A life dedicated to the cinema
He lived 106 years and most of these years were dedicated to filmmaking, with dozens of films that earned him international recognition. His long filmmaking career began in the 1930s and finished only with his demise in 2015.
Manoel de Oliveira was born in Porto in December 1908, to a family related to the industry. His father was the first electric bulb manufacturer in Portugal and was an unconditional fan of the seventh art, taking his son to see the films of Charles Chaplin and Max Linder.
The young Manoel was soon not only interested in cinema but also in sports, having practiced motor racing, athletics and gymnastics, standing out in all these modalities. At the age of 20 he enrolled in the School of Actors of Cinema, founded by Rino Lupo and made his debut as an extra in “Fátima Milagrosa” (1928).
The career of actor and heart- throb marked his acme in the film “The Song of Lisbon” (1933), but it would be as a director that he would stand out and hold a peerless position in the history of the Portuguese cinema.
While studying, he bought a camera and, with the help of an amateur photographer, he began shooting his first film. “Douro, faina fluvial (fluvial work)” premiered in 1931, but this portrait (silent movie) of the life of the inhabitants of Ribeira do Porto was not well received in Portugal. At the time many criticized the duration of the plots and the slowness in which the action unfolded. This would become the brand image of Oliveira, often misunderstood in Portugal, but highly praised by his international counterparts.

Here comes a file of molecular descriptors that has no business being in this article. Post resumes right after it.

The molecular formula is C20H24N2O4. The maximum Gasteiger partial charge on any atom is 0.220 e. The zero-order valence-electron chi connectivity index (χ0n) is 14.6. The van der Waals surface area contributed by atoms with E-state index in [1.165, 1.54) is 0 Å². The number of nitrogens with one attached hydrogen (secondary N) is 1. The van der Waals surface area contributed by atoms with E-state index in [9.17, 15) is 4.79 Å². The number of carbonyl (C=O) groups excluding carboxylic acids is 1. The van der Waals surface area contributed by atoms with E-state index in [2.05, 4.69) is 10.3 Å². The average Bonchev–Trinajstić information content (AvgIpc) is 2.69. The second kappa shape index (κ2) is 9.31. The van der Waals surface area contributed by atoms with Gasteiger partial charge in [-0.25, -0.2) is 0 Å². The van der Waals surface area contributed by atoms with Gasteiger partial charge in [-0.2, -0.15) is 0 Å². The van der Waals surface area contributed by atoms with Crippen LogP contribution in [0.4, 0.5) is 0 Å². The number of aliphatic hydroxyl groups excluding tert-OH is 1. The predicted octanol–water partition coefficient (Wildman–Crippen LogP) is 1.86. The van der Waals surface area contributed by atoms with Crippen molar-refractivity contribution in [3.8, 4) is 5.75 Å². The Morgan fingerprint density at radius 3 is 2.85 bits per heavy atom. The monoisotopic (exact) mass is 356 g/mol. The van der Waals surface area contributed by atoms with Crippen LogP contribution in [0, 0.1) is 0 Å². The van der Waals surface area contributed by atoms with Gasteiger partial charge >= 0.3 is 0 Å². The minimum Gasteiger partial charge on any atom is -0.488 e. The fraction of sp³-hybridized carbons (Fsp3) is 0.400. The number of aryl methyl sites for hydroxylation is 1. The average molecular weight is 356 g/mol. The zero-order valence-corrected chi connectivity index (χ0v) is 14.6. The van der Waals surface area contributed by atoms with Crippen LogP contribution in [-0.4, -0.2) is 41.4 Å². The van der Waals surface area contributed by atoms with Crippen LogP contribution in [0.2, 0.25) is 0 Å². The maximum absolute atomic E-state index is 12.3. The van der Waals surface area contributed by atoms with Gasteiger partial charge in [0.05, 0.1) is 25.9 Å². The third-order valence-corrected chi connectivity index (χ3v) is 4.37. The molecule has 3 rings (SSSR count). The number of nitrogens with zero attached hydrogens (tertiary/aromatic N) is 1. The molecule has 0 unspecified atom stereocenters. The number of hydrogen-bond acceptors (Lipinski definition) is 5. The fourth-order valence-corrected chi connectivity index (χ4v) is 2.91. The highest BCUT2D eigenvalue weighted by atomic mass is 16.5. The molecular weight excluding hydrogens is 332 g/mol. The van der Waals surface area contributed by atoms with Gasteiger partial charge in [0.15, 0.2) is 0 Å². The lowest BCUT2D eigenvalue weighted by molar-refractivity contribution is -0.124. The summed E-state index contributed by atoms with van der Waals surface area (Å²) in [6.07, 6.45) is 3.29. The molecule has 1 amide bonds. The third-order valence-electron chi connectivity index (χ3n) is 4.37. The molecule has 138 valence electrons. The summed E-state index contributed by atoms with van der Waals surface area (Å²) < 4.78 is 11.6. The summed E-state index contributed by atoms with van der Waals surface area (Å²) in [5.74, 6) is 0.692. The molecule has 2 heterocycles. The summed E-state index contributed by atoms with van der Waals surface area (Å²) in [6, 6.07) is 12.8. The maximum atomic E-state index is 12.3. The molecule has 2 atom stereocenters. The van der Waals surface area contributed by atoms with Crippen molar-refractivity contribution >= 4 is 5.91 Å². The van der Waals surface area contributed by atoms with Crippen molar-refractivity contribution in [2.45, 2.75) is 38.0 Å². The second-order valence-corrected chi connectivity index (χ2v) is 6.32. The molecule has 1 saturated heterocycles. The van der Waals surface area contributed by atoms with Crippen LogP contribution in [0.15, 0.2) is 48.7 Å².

The fishing communities would be protagonists of his following works, all with documentary features. Simultaneously, Manoel de Oliveira was improving his knowledge by training in German companies linked to the cinema. In 1942 he made his first fiction film. “AnikiBóbó” had Ribeira do Porto as its setting and, although it did not arouse great enthusiasm from critics at the time, it is now considered a reference work by the filmmaker.
Disheartened with the lack of recognition, he devoted himself to the family business, but in the 1970s he would return with more commitment and in the late 80’s he had the most prolific phase of his career, making one film per year. Besides working with great Portuguese actors, he directed actors like Catherine Deneuve, John Malkovich and Marcello Mastroianni. When he died in April 2015, he was the oldest working director.